In his October message to the Diocese of Iowa,
Episcopal Diocese of Iowa - Articles Sermons 2010#Oct_2010 (h/t TitusOneNine)
Bishop Alan Scarfe criticizes the anachronistic method of counting church "members" and makes a simple call to get back to the basics of pastoral care:
"The apparent irrelevance, however, of the totals on baptized persons, or even communicants, for understanding our life as Church points to a huge weakness in our faith system. We are poor at keeping track of one another. This is so at the very place where we might hope greater commitment is being expressed, namely at Confirmation."
The irrelevance of our record keeping comes from its historical basis in the State Church of England. There, the "parish" really is everybody in the geographical proximity of the church. This has some spiritual potential, as the Vicar is to consider the spiritual well being of the whole community.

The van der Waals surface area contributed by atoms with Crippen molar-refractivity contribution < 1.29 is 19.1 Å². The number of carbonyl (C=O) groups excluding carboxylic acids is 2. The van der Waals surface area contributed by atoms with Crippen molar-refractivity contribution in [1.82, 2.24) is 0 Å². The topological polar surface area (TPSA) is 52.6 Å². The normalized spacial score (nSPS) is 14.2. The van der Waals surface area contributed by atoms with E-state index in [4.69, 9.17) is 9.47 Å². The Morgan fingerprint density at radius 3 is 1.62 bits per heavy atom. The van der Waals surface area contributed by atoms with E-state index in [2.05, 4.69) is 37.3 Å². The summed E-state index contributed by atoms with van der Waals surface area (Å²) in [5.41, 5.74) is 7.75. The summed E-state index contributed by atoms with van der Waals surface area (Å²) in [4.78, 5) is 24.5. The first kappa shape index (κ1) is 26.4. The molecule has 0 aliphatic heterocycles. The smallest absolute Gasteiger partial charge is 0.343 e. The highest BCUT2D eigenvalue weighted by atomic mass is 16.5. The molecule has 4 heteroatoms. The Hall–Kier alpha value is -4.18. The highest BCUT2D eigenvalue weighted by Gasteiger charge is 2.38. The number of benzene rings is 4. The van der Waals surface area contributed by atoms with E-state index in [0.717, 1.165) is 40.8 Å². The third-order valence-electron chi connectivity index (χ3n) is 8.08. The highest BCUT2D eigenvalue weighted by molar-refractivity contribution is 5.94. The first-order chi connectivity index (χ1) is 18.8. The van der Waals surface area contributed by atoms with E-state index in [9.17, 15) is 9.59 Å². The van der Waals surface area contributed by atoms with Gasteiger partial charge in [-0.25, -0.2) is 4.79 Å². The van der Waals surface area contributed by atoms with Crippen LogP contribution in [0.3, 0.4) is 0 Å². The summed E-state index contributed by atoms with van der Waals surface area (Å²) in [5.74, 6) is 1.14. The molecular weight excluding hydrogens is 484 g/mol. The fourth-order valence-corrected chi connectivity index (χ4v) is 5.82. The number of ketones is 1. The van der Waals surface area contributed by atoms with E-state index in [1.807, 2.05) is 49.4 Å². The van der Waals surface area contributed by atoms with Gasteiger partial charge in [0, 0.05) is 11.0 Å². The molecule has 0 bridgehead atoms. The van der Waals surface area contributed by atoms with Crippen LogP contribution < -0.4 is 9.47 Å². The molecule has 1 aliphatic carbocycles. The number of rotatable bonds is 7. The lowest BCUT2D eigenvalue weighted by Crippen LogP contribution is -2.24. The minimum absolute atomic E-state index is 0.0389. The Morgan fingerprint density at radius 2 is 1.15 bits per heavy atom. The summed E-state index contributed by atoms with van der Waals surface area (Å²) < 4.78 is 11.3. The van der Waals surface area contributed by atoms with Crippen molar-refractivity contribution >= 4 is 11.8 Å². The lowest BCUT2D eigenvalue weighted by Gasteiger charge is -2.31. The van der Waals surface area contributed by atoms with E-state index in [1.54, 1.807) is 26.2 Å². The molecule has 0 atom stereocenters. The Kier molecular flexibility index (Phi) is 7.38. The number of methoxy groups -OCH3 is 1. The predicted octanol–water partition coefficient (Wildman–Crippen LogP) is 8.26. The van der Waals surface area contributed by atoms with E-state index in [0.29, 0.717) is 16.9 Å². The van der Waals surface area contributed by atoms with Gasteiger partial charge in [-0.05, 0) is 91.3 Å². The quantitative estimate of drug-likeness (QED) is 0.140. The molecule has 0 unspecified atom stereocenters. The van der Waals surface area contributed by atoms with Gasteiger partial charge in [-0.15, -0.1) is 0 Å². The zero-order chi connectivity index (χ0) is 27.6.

But in Protestant America, church affiliation is relentlessly voluntary, and denominations proliferate. The sense of "the village church" is replaced by "my church," and even the smallest village might have a few!
Episcopal churches have always had a hard time navigating this. People show up for baptisms, weddings and burials and get added to "the list," even if never seen again. A joke gets it right: The Rector of the Episcopal Church, the Catholic Priest and the Baptist Pastor get together for coffee, and are lamenting infestations of bats in their church buildings. The Catholic Priest says, "I tried a full day with the organist playing all stops out, and then some of our worst 'contemporary' Catholic music, and the bats flew away for a day but then came right back." The Baptist Pastor said, "I had some of the ol' boys drive their trucks 'round the church, we fired off our shotguns, and I rebuked the bats in the Lord's name. They flew off a bit, then came back." The Episcopal Priest smiled proudly an said, "Don't worry, there's a solution. I baptized and confirmed them and they never came back."
Bishop Scarfe points out our failure to expect anything of the people, especially those who make formal affirmations of faith in the rites of the Church. There's a symbiosis there: people who want cheap grace get it and the clergy get complemented for open mindedness without having to do the messy work of "keeping up with" people and calling them to follow Christ.
I appreciate that Bishop Scarfe addresses this as "our" problem - it really is an issue for clergy and laity to address together.